If, after being admonished once or twice, a person does not amend, do not argue with him but commit the whole matter to God that His will and honor may be furthered in all His servants, for God knows well how to turn evil to good. Try to bear patiently with the defects and infirmities of others, whatever they may be, because you also have many a fault which others must endure.

If you cannot make yourself what you would wish to be, how can you bend others to your will? We want them to be perfect, yet we do not correct our own faults. We wish them to be severely corrected, yet we will not correct ourselves. Their great liberty displeases us, yet we would not be denied what we ask. We would have them bound by laws, yet we will allow ourselves to be restrained in nothing. Hence, it is clear how seldom we think of others as we do of ourselves.

If all were perfect, what should we have to suffer from others for God's sake? But God has so ordained, that we may learn to bear with one another's burdens, for there is no man without fault, no man without burden, no man sufficient to himself nor wise enough. Hence we must support one another, console one another, mutually help, counsel, and advise, for the measure of every man's virtue is best revealed in time of adversity -- adversity that does not weaken a man but rather shows what he is.

—(Thomas à Kempis, THE IMITATION OF CHRIST, Book I, chapter 16: Bearing with the Faults of Others.)

Reply Like

click to expand...

An individual’s behaviour is a choice. Behaviours can be eliminated from the set of characteristics that make up his or her personality. Thankfully, because if not, none of us would be given the opportunity to be on the path of salvation through Christ.

At the same time, shouldn’t we judge others around us to understand what is going on in the world to keep ourselves safe?

The proper conduct parents are to teach their children rangers from manners to morality (standards). When in public there are times (or opportunities) when a child is in contact (through observation) with the depravity of others’ behaviours.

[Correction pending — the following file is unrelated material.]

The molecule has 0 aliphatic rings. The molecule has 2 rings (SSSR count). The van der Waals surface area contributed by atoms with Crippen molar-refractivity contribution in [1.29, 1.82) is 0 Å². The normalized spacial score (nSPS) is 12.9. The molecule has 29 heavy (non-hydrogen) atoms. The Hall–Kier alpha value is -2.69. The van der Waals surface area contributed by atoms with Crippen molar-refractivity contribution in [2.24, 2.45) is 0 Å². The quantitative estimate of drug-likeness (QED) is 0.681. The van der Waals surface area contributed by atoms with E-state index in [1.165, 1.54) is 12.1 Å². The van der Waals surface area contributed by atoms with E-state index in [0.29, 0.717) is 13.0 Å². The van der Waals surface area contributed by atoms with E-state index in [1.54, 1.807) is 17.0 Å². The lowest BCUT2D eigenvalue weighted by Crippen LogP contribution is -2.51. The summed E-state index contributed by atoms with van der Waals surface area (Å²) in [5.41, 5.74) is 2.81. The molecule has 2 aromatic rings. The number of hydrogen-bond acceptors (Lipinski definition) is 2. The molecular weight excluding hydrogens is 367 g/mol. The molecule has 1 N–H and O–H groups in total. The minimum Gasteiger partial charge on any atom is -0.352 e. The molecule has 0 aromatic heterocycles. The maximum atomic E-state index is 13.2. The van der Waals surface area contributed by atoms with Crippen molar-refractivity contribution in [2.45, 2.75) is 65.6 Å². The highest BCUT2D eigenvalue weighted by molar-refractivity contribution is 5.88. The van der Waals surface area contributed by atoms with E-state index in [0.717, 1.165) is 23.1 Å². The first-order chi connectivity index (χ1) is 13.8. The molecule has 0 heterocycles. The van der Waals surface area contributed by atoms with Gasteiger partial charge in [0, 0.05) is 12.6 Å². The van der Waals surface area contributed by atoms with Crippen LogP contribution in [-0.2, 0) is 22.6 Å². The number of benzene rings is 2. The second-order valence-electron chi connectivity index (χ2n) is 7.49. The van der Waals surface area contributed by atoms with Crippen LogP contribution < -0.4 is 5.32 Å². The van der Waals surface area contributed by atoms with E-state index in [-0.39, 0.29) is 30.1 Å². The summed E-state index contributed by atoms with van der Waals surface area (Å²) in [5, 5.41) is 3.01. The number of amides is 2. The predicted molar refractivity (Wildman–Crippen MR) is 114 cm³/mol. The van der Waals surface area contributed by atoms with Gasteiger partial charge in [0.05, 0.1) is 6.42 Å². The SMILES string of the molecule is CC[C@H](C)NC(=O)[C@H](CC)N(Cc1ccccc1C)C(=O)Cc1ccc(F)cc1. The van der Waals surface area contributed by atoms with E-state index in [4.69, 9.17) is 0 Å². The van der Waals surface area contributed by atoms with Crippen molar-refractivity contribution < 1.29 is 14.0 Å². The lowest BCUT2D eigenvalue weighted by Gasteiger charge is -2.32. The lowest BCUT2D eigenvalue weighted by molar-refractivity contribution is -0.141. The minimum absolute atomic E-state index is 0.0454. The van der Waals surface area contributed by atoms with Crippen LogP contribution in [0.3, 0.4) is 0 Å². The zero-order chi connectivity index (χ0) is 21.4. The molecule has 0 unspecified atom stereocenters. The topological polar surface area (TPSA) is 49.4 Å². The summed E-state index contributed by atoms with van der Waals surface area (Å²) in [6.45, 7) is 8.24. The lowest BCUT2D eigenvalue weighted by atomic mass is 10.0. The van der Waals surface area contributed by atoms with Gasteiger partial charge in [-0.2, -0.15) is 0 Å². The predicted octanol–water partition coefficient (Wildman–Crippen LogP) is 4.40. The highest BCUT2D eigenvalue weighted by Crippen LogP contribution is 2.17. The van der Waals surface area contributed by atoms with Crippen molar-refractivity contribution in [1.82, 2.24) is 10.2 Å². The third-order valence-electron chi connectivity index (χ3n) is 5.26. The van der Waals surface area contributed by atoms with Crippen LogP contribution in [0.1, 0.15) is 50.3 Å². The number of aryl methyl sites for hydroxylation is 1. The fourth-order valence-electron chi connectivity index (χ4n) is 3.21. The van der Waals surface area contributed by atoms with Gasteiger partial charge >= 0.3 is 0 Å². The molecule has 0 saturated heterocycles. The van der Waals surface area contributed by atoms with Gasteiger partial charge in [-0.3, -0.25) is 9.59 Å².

It is my responsibility, as a Christian parent to uphold a set of Christian standards, and discreetly (between myself and the child) rebuke improper behaviours. But the most important lesson is to explain (with reason) and to remind we are all weak in our flesh and this is why we all need Christ. Then we say a quick have mercy prayer.

I want my child to be able to evaluate a behaviour ( by Christian standards), to internally rebuke improper behaviours, and to have the sincerity to ask, “Lord Jesus Christ, Son of God, have mercy on us sinners.”

We live in difficult times were most individuals (including some Christians) are not only unable to explain why sinful behaviours are wrong, but also many would not even agree that these behaviours are wrong.

It would be assumed dedicated Christians (not lukewarm Christians) use the Bible to inculcate proper standards while parenting.

Reply Like

click to expand...

The white boy is crying and looking to the supervising teacher on duty, who muttered something about white privilege before turning away.

There is no way you were not laughing while typing this. I definitely enjoyed the subtle comedy in this one. Good post, Roosh.

Reply 1 Like

Now I don't see myself as having an argument with anything that Roosh has written but rather would like to add to the conversation. There are frequently good hearted God loving souls that will say something to the effect that "You shouldn't do X" or "X type of music is displeasing to God".

The response by the targets of these statements is nearly always something to the effect of "You have no right to judge me." And yet they fail to see the irony of the fact that they have just judged those who have warned them of their sin.

The problem is that the book of Ezekiel tells us we must warn our brother if he goes off the rails. If we see him go off the rails and we say nothing then God will hold us accountable. It is our job to warn our sinning brother and let God take care of the consequences.

So if someone accuses you of being judgemental upon warning them of sin you can just laugh in their face and thank them for judging you to be judgemental

Reply 1 Like

click to expand...